I’d like to dedicate this post to fellow Stuttgart area resident and new Facebook friend Jennifer, who recommended Jambo African Restaurant to me. She told me about this great place in Ludwigsburg months ago. Bill and I kept meaning to go, but we were never in Ludwigsburg at the right time of day. Except on Sundays, Jambo is only open for dinner. We go to Ludwigsburg every couple of months or so, but we’re usually there closer to lunchtime because we mostly go there specifically to buy beer at Heinrich’s drink market. Since Jambo typically opens at five o’clock for dinner, we’re usually long gone by the time they start dinner service. And we don’t usually go to Ludwigsburg on Sundays because the drink market isn’t open that day.
The sign is easy to spot on this main drag.
We had big plans to go to a local market yesterday, but the weather was kind of cloudy and we got up later than usual. By the time we were finished with breakfast and our Saturday chores, it was kind of too late to hit the market. I always like to do stuff on Saturdays, because that’s the one day of the week most things are open and Bill is not working. But by two o’clock, I was starting to think our Saturday might be a bust. Then I remembered Jambo and Jennifer’s suggestion that we try it. I suggested it to Bill, who was definitely game.
We made a reservation online for six o’clock, but that turned out to be unnecessary last night. When we arrived at Jambo near six o’clock, no one else was there yet. We had our pick of generously sized two top tables. We selected one in the back of the dining room, right by a window where I could see Jambo’s small outdoor area.
Bill checks out the menu. It was entirely in German, but I had already checked it out online using Google Chrome. There are also many pictures, which makes it easier to choose.
A quick shot of the biergarten. I noticed the proprietor putting up a large umbrella for a few folks who sat out there.
I was really getting into the festive African music playing over the sound system as I decided what I wanted to order. The restaurant’s decor is also very authentic. There are carvings, paintings, and photos all over the walls. I enjoyed the lighting, which was somewhat dim and kind of romantic, though the music made it seem more like we were at a party.
We ordered a lovely bottle of South African shiraz. This one was priced at 18 euros. It was very fruity and jammy and it went great with our meals. Had we wanted to, we could have also tried some African (or German) beers. There were three advertised at our table– mango, pineapple, or banana. If I had seen that before we ordered the wine, I might have given one a try… probably the mango one.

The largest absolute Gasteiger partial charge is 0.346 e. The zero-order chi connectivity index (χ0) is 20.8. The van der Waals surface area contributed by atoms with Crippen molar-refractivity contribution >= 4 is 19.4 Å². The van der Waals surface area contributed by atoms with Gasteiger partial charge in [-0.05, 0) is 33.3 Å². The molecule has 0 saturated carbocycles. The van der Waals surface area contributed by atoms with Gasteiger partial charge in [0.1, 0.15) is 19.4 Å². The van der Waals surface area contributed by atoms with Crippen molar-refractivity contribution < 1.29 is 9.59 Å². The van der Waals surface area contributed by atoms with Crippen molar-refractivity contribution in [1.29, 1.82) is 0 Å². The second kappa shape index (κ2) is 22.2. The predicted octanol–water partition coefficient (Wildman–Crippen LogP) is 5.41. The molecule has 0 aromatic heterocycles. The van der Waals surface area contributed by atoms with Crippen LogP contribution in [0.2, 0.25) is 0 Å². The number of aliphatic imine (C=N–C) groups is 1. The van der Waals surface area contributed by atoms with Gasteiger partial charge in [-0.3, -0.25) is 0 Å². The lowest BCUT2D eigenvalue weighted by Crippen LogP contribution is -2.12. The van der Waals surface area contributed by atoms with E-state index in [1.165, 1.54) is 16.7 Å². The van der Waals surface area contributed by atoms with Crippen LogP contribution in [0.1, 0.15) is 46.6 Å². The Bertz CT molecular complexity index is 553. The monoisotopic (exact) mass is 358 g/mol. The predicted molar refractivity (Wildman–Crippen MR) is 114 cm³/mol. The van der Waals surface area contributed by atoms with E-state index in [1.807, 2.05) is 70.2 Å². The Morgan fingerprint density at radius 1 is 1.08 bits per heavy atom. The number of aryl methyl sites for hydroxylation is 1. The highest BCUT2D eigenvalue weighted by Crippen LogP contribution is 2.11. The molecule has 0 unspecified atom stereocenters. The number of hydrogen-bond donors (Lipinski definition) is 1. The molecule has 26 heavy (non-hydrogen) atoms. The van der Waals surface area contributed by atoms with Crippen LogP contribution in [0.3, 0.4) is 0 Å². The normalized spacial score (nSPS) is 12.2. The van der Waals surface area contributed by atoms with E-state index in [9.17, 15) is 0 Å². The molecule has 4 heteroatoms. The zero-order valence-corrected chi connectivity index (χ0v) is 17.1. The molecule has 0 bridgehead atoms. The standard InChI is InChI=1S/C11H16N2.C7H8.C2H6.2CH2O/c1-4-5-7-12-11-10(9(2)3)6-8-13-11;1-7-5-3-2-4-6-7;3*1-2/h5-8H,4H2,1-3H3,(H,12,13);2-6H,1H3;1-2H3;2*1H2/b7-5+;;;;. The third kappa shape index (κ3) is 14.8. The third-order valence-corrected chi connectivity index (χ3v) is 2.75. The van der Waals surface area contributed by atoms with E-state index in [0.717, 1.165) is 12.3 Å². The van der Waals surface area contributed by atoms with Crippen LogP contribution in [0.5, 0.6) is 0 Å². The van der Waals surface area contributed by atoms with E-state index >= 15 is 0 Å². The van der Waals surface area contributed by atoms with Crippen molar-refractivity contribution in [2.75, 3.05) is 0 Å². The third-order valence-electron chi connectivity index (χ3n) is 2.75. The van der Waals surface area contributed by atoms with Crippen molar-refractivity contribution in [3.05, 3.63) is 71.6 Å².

Originally, Bill asked for springbok, which he had once tried and loved on a trip to London. Jambo did not have any springbok last night. There was a note in the menu that Bill missed. What they did have was ostrich! Bill’s first taste of ostrich (Strauß) was at the Schwartzbach Sportsplatz near Vaihingen when we lived here last time. The ostrich at the Schwartzbach wasn’t that great. The next time he tried it was at 10 Degrees South, an African restaurant in the Buckhead area of Atlanta. That time, it didn’t disappoint! Bill decided to try it again in Germany, this time prepared by people whose kitchen was putting out aromas that told us they could cook. The ostrich was 17,50 euros. I took a look at 10 Degrees South’s menu and they’re selling ostrich medallions for $40. I think you get a better deal in Deutschland!
I opted for the Sierra Leone Teller, which could be prepared with chicken or beef. I ordered it with chicken. It was priced at 12,50 euros.
Bill’s delicious ostrich! At first, he didn’t know how to eat it. The proprietor came over and explained that the rather spongey rolled up bread is meant to be torn. Then you pick up pieces of ostrich with the bread.
My Sierra Leone plate. The chicken was prepared with peanut sauce and lots of peppers. It came with sides of rice, spinach, beets, and fried bananas. The menu said they were bananas, anyway… to me, they tasted more like plantains… bland and a bit starchy. They went well with the peanut sauce, though.
Bill finally eating the ostrich correctly. It was delicious!
I had to take a photo of the back of the bottle of wine. It was imported through Great Britain, which is famous for its nannyish signs…
We finished our meals with a round of single espressos. We wanted to try the African coffee on the menu, but it wasn’t available last night. I also didn’t see any desserts offered, though that was no big deal. I didn’t have room for dessert anyway!
I had to take a picture of the vehicle parked across the street. It looked like a speed boat on three wheels.
Although we were the first to arrive at Jambo last night, the place filled up quickly. Service was leisurely, but professional. Everyone appeared to be having a good time and I could tell the place is very popular with locals, including several kids. We were the only Americans there last night. If you plan to go on a weekend, I recommend making a reservation, though again, it wasn’t totally necessary for us last night. There is a lot of street parking near the restaurant.
Our bill came to 55,10 euros. It was worth every euro cent. As we were about to leave, the kindly proprietor asked us how we liked his restaurant. In a very typically enthusiastic American way, I said we loved it and we’d definitely be back! Thanks again to Jennifer for the recommendation! I am very happy to spread the word about this great place for eastern African food in southern Germany!